Pricing your home
How do I price my home? In a word, realistically.
Today’s residential real estate market is no place to look for easy profit. If you truly want to sell your home, you have to be realistic about its value, and price it accordingly. A good place to start is by determining the fair market value.
What is “fair market value”, and how do I determine mine?
Simply put, the fair market value of a house is the highest price an informed buyer will pay, assuming there is no unusual pressure to complete the purchase. It is usually not the asking price.
I am pleased to provide the enclosed Competitive Market Analysis (CMA). This service is provided free of any charge and it is without obligation of any kind.
The analysis will give you a realistic figure based on the most salient points of the local real estate market. It should provide information about recent sales of similar homes, including how much they sold for and how long it took. A price opinion from an experienced Realtor is very helpful in determining the right asking price.
What’s the difference between fair market value and asking price?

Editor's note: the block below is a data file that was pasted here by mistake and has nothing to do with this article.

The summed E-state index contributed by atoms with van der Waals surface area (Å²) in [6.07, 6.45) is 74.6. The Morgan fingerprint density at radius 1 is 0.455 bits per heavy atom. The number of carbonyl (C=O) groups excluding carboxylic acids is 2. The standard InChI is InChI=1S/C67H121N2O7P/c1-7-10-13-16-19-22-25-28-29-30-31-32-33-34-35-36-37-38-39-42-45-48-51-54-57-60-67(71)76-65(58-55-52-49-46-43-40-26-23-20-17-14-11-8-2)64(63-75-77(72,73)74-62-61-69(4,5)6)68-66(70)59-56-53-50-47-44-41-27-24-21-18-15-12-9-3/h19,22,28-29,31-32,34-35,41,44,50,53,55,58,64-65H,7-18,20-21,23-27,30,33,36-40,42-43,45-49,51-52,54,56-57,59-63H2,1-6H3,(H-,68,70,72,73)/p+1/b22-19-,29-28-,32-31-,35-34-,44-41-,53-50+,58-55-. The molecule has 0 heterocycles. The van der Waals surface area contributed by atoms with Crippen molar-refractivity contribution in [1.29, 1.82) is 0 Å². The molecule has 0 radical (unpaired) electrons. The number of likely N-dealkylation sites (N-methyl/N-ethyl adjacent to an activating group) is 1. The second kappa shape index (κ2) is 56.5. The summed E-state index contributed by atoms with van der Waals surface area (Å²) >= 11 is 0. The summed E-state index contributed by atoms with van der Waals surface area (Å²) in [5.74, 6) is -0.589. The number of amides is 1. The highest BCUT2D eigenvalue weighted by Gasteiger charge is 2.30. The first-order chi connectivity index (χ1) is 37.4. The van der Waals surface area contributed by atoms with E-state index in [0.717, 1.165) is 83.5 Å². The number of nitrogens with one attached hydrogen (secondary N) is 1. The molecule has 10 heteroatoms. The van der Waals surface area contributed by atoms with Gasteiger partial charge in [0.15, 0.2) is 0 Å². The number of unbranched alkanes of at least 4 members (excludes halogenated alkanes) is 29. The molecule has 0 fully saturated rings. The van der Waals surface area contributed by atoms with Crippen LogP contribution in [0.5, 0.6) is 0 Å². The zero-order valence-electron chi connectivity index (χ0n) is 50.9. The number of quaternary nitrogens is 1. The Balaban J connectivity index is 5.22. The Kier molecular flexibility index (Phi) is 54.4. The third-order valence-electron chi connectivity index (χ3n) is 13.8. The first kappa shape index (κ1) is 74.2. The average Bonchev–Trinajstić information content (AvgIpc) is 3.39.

Generally speaking, the owner’s asking price — the advertised price of a house when it goes on the market — is set slightly higher than fair market value. You can assume that some negotiation will be necessary to reach an agreement with a buyer. I would be pleased to help you establish a competitive pricing strategy.
Who can help me determine the right asking price?
Real estate sales representatives suggest an asking prices based on a wide array of information you may not have at your disposal, including recent listing and selling prices of houses in your neighbourhood. If you’re not completely confident in my suggestion, you may want to order an appraisal.
Next, establish clear priorities. If you had to choose, are you more concerned with selling quickly, or getting the most money possible?
Someone else — a neighbour, friend or relative — may point out advantages or disadvantages about your house that you hadn’t thought about. Third-party views will help you start thinking of your house as a commodity, with positive and negative selling points. Then you should decide on a price that you feel is competitive and consistent with what other houses in your area have sold for.
How flexible should I be about the asking price?
Most buyers also leave room for negotiation when they make an offer. Thus, a certain degree of flexibility is usually called for on the part of both the buyer and seller.
It is ultimately your decision to accept or reject an offer, or present a counter-proposal. As negotiations proceed — whether in writing, face-to-face, or by phone, a cool, rational manner in what is often a long, emotionally-charged process will usually net you a significantly higher price.
Good luck! Don’t forget, I’m just a phone call away if I may be of any assistance!